Job Market Report: Job Opening Growth Flat at -0.4 Percent, Pay Growth Stable at 1.4 Percent in April
Following a weak start to the year, job opening growth is flat compared to April 2018, while wage growth has stabilized. The softness in growth for both job openings and wages indicate a slowing labor market, following a strong 2018. While the slowdown is concerning, it doesn’t signal doom and gloom against the backdrop of a historically tight labor market.
This month, I’m excited to announce the inaugural edition of the Glassdoor Job Market Report, an expansion of Glassdoor’s Local Pay Reports that presents a more detailed and real-time view of job openings across the United States. Why report on job openings? Job openings are like a crystal ball into employer expectations of the U.S. economy. Employers can open or close job postings instantly in response to fast-changing economic trends or world events. However, it can take weeks or even months to hire or lay off workers in response to changes in the economy or other news.
Similar reports are often based on data from several months prior, which is too long given today’s fast-moving economy. With the Job Market Report, Glassdoor Economic Research leverages the power of big data to look ahead at the economy by offering the latest pulse on what’s happening in the job market right now. For more information, check out the Job Market Report Methodology and FAQ.
Job openings in the U.S. increased to nearly 5.6 million in April 2019, up 1.0 percent from March but still down 0.4 percent year-over-year. While job openings ticked up month-over-month, they remain below their October peak of 5.8 million job openings. It’s a stark contrast to previous years, which saw strong growth in job openings in the first quarter as companies returned from the holidays and ramped up hiring.
Median base pay for full-time workers in the U.S. increased to $52,807 per year in April 2019, up 1.4 percent from April 2018. Despite a dip in growth at the beginning of the year, wage growth has stabilized and, with qualified workers still scarce, we expect that wage growth will pick up in the coming months.
Let’s take a closer look at what happened in April in the job market on Glassdoor.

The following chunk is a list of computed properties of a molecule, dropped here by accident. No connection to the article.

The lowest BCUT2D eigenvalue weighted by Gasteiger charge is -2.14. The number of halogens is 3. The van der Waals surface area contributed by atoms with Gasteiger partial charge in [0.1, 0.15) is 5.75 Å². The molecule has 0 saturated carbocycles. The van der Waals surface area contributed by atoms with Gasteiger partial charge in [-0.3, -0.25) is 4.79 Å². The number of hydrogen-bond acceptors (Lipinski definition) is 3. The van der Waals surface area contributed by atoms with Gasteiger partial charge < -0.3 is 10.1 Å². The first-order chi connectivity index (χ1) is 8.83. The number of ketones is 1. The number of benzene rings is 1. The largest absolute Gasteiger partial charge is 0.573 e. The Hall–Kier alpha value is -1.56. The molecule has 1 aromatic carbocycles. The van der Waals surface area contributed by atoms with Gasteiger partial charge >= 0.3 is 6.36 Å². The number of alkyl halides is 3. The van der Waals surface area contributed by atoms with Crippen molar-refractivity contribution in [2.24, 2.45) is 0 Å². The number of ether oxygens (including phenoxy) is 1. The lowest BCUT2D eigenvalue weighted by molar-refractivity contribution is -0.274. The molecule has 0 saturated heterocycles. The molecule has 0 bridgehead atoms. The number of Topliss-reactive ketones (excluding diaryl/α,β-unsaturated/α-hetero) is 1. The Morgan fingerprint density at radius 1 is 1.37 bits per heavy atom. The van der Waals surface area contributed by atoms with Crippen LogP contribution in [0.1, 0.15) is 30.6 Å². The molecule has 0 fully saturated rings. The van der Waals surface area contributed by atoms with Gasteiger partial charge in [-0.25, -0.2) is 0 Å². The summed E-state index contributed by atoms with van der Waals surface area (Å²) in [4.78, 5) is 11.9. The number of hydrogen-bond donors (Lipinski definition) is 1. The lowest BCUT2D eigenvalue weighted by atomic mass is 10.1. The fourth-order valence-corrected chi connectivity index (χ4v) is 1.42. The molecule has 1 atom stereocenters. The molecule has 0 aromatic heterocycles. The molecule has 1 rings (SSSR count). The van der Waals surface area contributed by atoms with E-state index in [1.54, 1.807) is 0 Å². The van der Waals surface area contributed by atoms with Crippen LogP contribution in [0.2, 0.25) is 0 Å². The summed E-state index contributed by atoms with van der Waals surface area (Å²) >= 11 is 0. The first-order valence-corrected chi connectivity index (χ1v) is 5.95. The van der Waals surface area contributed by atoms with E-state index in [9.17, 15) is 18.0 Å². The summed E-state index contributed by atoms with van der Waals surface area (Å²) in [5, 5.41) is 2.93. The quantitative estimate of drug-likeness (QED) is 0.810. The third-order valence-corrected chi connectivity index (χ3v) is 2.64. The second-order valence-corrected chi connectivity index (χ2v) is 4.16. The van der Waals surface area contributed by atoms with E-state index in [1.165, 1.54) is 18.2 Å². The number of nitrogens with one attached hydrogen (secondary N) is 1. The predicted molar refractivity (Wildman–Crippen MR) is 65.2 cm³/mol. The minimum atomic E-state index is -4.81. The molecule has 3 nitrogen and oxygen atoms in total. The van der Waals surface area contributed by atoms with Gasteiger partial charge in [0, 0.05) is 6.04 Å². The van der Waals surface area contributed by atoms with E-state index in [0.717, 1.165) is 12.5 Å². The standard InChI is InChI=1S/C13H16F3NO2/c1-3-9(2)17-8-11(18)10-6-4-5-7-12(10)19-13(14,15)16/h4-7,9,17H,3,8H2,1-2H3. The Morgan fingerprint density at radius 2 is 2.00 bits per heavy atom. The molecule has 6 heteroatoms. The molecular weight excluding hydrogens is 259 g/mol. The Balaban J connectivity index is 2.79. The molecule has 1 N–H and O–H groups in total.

Local Metro Trends in Job Opening and Pay Growth
- Atlanta hits an ideal sweet spot with the fastest job opening growth (up 7.9 percent) and solidly above average pay growth (up 2.2 percent). As the school year ends, Atlanta could be an ideal option for recent grads on the hunt for new job opportunities and good pay potential.
- Tech hub San Francisco saw the fastest annual pay growth for the ninth month in a row, with median base pay rising 2.6 percent to $72,030 per year, higher than any other U.S. metro we track. However, job openings actually decreased by 2.9 percent. Notably, housing in San Francisco is notoriously expensive and limited in supply, which can drive low- and even middle-income workers out of the city.
- The Houston metro area grew the slowest amongst U.S. metro areas with pay actually shrinking 0.6 percent and job openings decreasing 5.1 percent. Houston is dependent on the energy industry and falling oil prices at the end of 2018 may still be weighing on the local job market.
Below is a list of growth in job openings and median base pay for all 10 U.S. metros in our April 2019 Job Market Report:
Growth in Job Openings and Pay Across 10 Major U.S. Metros
|Area||Job Openings||YoY %||Median Base Pay||YoY %|
|New York City||290,792||-3.9%||$63,507||1.9%|
Trends in Job Opening Growth
- Internet & tech, an industry that includes companies like Facebook and Google, saw a large decline in job openings in April (down 28.5 percent). The tech industry benefited from strong growth in early 2018, but job openings flattened in the second-half of 2018 to present. Large employers were particularly hesitant to ramp hiring, likely in part because a series of scandals and potential new regulations around technology and data privacy issues clouded expectations for the near future. This contrasts with other technology industries with rapid growth in open jobs like information technology, which includes companies from IBM to Dell EMC.
- Job openings at supermarkets decreased 22.3 percent in April. E-commerce has continued to expand into new retail markets, and the rising investment in grocery delivery by Wal-Mart and Amazon increases competition for smaller supermarket stores and chains.